My spouse and I ruminated on an escape plan. With toddlers and my disabled parents in tow, driving seemed a ruinous option. We were fortunate to have a second floor to the house, so if need be we could carry my father upstairs. But if the waters rose higher, we could do nothing but hope for a rescue.
I cannot remember all the details of the subsequent hours, but I vividly recall the feelings: helplessness, dread, guilt, doom. Moments of near relaxation would be interrupted by sirens announcing another imminent tornado. My spouse and I hurried the kids to a windowless room with each warning, growing decreasingly less interested in parenting them in the cramped space with each iteration. I couldn’t convince my parents to join us. If God wanted to rip them and the house to shreds, it would occur in their room, they said.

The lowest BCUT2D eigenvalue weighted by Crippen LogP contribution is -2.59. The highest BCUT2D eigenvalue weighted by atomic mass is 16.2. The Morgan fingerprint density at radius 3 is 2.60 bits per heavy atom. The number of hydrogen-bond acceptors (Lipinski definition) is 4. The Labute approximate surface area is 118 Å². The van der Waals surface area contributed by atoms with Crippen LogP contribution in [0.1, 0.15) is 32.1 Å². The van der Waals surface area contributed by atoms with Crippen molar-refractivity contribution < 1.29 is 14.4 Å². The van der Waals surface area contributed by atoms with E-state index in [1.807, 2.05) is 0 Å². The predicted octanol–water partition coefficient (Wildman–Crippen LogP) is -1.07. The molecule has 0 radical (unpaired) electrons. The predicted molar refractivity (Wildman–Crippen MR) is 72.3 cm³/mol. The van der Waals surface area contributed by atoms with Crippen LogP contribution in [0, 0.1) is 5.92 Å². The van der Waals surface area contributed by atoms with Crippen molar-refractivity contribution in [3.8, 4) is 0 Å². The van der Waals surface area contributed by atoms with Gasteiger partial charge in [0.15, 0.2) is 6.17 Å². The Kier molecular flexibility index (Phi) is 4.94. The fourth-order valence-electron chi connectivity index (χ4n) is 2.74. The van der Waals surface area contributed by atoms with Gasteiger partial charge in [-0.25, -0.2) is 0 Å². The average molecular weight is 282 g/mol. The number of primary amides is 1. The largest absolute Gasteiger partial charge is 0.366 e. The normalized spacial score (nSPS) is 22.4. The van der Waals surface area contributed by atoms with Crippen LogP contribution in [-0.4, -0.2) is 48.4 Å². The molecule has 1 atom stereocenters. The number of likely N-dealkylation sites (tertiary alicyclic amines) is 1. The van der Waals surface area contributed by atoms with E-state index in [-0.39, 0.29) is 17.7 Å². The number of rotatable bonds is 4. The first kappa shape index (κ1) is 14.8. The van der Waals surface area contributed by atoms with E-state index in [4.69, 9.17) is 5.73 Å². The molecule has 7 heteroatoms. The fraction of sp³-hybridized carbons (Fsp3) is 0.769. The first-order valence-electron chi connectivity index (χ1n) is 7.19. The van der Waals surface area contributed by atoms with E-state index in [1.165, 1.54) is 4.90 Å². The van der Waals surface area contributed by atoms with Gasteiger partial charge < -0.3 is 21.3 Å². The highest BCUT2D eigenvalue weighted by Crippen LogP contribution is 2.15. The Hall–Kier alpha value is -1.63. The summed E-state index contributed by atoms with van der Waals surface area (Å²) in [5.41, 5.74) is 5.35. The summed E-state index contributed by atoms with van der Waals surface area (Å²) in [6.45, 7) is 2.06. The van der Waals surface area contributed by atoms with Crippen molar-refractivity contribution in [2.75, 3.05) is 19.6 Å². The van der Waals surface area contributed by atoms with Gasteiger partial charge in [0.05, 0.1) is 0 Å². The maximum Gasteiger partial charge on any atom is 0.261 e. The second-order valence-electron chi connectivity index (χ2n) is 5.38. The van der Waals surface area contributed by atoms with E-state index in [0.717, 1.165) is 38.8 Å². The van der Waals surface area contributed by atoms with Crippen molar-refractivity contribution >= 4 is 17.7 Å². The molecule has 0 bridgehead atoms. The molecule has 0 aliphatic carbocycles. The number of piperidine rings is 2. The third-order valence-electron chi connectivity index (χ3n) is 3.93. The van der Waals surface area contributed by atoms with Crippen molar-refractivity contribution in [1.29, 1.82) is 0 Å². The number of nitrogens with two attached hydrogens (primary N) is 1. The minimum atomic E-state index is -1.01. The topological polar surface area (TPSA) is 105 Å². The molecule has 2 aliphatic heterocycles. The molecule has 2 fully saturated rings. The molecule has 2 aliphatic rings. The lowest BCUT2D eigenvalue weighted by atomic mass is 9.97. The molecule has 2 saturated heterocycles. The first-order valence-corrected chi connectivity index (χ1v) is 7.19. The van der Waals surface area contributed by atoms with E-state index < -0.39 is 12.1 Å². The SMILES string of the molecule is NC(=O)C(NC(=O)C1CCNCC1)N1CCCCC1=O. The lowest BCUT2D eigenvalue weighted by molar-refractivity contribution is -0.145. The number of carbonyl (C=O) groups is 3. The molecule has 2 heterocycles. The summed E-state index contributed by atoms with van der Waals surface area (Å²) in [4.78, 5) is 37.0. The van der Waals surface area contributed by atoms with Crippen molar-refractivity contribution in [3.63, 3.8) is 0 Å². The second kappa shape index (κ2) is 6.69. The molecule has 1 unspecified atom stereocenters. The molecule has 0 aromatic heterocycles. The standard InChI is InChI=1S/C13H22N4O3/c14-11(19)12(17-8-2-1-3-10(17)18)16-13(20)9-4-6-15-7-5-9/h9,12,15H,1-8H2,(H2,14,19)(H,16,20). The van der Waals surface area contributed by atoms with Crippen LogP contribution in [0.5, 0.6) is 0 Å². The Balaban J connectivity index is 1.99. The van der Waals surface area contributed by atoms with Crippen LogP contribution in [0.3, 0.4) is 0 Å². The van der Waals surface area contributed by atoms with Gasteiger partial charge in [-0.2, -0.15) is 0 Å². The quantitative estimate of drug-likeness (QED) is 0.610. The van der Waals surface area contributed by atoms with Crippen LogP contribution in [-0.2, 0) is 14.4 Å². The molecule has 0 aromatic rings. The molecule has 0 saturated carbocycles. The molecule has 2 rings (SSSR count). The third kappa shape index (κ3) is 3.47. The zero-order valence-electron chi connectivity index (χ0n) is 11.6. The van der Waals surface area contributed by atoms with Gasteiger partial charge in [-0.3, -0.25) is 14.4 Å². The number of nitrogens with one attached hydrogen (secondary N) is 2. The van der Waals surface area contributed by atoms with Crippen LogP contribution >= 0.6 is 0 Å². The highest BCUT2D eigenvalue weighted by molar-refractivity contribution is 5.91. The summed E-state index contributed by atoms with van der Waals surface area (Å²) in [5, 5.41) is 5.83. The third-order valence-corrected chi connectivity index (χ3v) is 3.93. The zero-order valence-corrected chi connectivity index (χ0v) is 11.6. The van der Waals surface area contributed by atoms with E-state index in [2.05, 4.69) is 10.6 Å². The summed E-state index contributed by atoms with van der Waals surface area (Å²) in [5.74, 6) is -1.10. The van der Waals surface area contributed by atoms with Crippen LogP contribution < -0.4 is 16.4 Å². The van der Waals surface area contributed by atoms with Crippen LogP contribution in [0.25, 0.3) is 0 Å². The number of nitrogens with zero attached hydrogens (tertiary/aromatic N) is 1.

I do remember calling my friend. The waters had now risen to his door. He called 911 four hours previously and was still on hold. “More water and we are done for,” he told me. I could no offer material assistance, what his family needed. So, after a period of silence, we hung up. I peered outside. Perhaps a few pathetic inches had accumulated. Our land was on a slight incline, and we were the beneficiaries. I was awash with guilt.
I went through the motions of putting my kids to bed, caught between thoughts of whether that was the last conversation I would have with my friend and whether our luck would run out and we would be next. My three year old mentioned that she had grown scared of the rain. “Me too,” I responded. We stared at the ceiling and tried to recall the sense of calm the sound of rainfall had previously provided.